WASHINGTON (CN) – The CIA refuses to hand over its records on notorious East German Stasi head Erich Mielke, a German filmmaker claims in court.
LOOKS Filmproduktionen sued the CIA in Federal Court under the Freedom of Information Act, asking a judge to force the spy agency to give up its records on Mielke.
“Erich Mielke … was the head of the Stasi from 1957 until he was removed in 1989 after the fall of the Berlin Wall,” the complaint states. “This position made him one of the most powerful intelligence figures in the Communist Bloc, and one of the most powerful figures, period, in East Germany.”
LOOKS says it started producing a 90-minute documentary film on Mielke – who died in 2000 – and has been collecting records on him created by Stasi and other intelligence agencies.
The filmmaker says it submitted a request for records to the CIA in 2012, but the CIA denied it, citing the classified intelligences sources and methods exemption of FOIA.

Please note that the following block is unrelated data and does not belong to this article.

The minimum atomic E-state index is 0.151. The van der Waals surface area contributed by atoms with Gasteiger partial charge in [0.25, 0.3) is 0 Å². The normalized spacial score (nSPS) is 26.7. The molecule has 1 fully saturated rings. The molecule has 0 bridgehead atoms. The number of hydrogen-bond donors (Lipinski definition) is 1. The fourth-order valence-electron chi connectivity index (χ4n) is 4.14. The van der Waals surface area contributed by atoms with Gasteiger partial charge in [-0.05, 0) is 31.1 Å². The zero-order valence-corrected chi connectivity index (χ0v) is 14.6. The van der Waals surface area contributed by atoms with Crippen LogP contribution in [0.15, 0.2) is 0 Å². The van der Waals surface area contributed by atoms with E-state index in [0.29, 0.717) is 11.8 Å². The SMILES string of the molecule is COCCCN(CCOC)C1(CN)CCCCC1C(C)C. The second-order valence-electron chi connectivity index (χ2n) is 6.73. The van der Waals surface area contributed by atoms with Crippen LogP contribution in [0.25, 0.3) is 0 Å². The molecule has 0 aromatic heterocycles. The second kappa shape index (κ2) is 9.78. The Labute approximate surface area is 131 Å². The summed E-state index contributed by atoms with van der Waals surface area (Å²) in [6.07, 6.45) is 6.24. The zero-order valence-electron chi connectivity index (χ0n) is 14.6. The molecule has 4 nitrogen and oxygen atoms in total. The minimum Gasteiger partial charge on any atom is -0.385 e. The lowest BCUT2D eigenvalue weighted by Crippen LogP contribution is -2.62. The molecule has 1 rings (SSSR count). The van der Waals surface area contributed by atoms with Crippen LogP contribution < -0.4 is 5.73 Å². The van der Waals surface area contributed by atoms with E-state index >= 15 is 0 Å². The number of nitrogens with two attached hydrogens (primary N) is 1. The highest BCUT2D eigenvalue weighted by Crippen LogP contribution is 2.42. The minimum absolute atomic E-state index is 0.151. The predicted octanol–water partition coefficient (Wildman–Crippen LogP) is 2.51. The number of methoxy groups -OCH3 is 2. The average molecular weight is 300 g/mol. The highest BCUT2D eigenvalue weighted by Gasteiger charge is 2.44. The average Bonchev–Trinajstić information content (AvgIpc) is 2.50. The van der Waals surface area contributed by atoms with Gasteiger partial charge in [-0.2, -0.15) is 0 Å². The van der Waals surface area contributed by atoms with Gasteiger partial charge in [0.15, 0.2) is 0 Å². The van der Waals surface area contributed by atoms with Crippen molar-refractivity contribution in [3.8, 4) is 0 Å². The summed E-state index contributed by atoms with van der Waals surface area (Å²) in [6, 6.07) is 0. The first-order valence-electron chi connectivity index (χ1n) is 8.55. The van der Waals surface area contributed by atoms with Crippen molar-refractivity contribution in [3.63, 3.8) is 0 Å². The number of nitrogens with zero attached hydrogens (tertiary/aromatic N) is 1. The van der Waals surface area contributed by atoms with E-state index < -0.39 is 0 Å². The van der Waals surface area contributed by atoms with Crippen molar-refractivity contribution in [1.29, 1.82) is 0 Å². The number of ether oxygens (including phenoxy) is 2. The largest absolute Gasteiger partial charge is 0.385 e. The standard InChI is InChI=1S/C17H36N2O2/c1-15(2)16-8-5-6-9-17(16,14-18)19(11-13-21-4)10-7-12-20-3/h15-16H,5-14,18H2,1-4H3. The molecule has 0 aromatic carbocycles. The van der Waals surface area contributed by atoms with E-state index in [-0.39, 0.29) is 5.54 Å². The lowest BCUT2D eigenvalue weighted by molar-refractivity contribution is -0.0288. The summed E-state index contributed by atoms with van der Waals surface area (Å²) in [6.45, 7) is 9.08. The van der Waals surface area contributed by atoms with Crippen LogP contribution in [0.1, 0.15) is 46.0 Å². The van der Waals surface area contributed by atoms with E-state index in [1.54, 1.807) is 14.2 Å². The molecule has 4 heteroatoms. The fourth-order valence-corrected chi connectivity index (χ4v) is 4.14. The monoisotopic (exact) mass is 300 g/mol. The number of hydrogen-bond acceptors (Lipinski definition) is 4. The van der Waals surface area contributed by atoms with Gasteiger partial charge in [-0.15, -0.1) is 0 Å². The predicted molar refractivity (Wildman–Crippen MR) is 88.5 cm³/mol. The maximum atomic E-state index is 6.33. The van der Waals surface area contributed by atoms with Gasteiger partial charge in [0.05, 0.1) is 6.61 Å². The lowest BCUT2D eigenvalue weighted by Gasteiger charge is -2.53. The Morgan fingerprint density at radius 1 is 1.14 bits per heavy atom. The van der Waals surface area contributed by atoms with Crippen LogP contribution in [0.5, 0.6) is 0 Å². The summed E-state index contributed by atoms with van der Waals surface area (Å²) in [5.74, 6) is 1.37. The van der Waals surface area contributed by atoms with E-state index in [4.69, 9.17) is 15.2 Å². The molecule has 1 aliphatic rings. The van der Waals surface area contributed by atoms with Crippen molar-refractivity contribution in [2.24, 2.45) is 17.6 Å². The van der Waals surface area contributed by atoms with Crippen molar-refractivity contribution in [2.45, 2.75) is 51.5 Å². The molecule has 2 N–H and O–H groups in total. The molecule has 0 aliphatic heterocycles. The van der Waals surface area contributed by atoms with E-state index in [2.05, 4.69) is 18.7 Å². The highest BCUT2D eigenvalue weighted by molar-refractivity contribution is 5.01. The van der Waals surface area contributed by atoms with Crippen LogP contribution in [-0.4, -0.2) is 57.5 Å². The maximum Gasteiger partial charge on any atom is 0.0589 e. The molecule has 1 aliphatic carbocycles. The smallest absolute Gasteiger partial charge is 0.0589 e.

The CIA also denied subsequent requests, stating that the agency “can neither confirm nor deny the existence or nonexistence of records responsive” to LOOKS’ requests.
The complaint states: “At multiple points during this process, CIA has made it clear that its primary objection is that LOOKS is requesting ‘all records in CIA’s possession’ about Mielke. CIA indicated to OGIS [the Office of Government Information Services] that it was willing to process requests for ‘finished intelligence records’ or requests ‘focused around a specific historical event.'”
LOOKS says its subsequent requests were treated as one broad request, allowing the agency to deny it.
It seeks an injunction ordering the CIA to release immediately all of its records of Mielke in electronic form.
Mielke headed the Stasi – the Ministry for State Security of the German Democratic Republic – from 1957 to 1989, when he was removed from power and convicted for murders he had committed in 1931.
The complaint was filed on the heels of the German government ordering the CIA’s top officer in Berlin to leave the country over allegations of U.S. espionage.
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